of Defense Donald Rumsfeld
September 16, 2001
10:45 A.M. EDT
RUMSFELD: (in progress) -- who are attacking our way of life do not have armies,
navies or air forces. They do not have capital. They do not have high-value
targets that the typical weapons of war can go in and attack. They have -- which
is why the president has said what he has said. It will take a broad, sustained
effort that will be -- half to use our diplomatic, our political, our economic,
our financial strength as well as our military strength and unquestionably unconventional
techniques. And it will take time. It's not a matter of days or weeks. It's
years. It's going to take the support of the American people, and I have every
confidence it'll be there. It'll take the support of countries around the world.
There are a number of countries that are harboring terrorists. They in some
cases facilitate them, in some cases finance, in other cases just tolerate.
But these people could not be functioning around the globe with the success
they are unless they had that help from countries. And those countries, some
of them do in fact have armies and navies and air forces, and they do have capitals
and they do have high-value targets. And we are going to need them to stop tolerating
QUESTION: (Inaudible) -- Taliban capital?
RUMSFELD: The last thing you're going to find me doing is to discussing intelligence
matters or operations.
QUESTION: Secretary, Abdul Abdullah of Afghanistan's Northern Alliance has offered
his organization's support in any operation against the Taliban or Osama bin
Laden. What roles should these Taliban resistance groups play and what role
will the U.S. ask them to play?
RUMSFELD: The United States needs assistance from countries with intelligence
information. We need assistance from countries to deny terrorists and terrorist
networks the access to their real estate and their facilities. We need them
to cooperate in a host of ways if this goal is going to be achieved.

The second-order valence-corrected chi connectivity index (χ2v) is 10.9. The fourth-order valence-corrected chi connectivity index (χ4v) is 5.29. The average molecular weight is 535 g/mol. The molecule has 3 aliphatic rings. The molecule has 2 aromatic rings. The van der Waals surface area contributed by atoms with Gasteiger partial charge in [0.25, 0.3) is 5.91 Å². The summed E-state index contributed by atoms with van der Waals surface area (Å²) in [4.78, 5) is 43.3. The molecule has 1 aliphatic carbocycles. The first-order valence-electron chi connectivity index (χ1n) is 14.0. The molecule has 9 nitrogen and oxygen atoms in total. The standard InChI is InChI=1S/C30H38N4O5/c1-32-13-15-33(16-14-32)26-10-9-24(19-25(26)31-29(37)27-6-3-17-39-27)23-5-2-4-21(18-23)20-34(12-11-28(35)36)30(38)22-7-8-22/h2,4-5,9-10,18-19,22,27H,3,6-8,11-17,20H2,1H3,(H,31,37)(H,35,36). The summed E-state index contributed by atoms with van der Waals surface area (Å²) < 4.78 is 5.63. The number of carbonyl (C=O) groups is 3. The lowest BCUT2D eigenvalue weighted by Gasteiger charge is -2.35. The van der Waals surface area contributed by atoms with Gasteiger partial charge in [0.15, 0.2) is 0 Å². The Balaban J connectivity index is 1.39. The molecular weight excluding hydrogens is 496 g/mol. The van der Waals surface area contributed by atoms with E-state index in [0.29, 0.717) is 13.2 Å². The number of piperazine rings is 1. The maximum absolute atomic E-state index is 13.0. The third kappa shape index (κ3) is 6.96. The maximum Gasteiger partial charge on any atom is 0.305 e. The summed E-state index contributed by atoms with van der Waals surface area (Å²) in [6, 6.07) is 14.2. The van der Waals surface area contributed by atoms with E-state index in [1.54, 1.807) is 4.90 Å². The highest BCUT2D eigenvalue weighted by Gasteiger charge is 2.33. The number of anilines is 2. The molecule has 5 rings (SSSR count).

My guess is there will be a number of different coalitions that will be functioning
over time. Some will be able to do some things; other will be able to do other
things. And how that will work and how that will play out, I think it's hard
to say at the moment. But the one thing you can be sure is it'll take a lot
of time; it'll take years not days.
QUESTION: Do you think it's achievable -- (inaudible) -- that you've outlined?
RUMSFELD: I do think it's achievable. I think that it is particularly something
that strikes at free people. Everyone of the people listening got up this
morning and walked out of the door of their house and they did not have to
look to the left and look to the right. They didn't have to wear a flak jacket.
They didn't have to get into an armored car. They didn't have to hide in their
basement, because we have enjoyed all of the privileges and opportunities
of free people. And it's a wonderful thing. And we cannot allow terrorists
to deny that of us. Therefore we must -- there is no choice other than to
root out terrorists wherever they are across this globe.
QUESTION: Will you be seeking --
QUESTION: Do you support changing the U.S. policy on assassination?
RUMSFELD: I'm not a lawyer. There's no question but that there are networks
and countries that need to change their ways, and we need to find a host of
ways, political, economic and military, to stop them.
QUESTION: Will the assistance you're seeking from your allies include the use of
non-American troops in some of these operations?
RUMSFELD: This is not a problem that's unique to the United States. There's
not a doubt in my mind but that there will be other countries that will volunteer
a variety of different types of assistance.
QUESTION: Have you asked Britain for that yet?
RUMSFELD: I don't think -- I have certainly been in touch with the minister
of defense of the U.K. And as you well know, they are cooperating with us
in various coalitions already in Iraq, and they fly beside us. They are certainly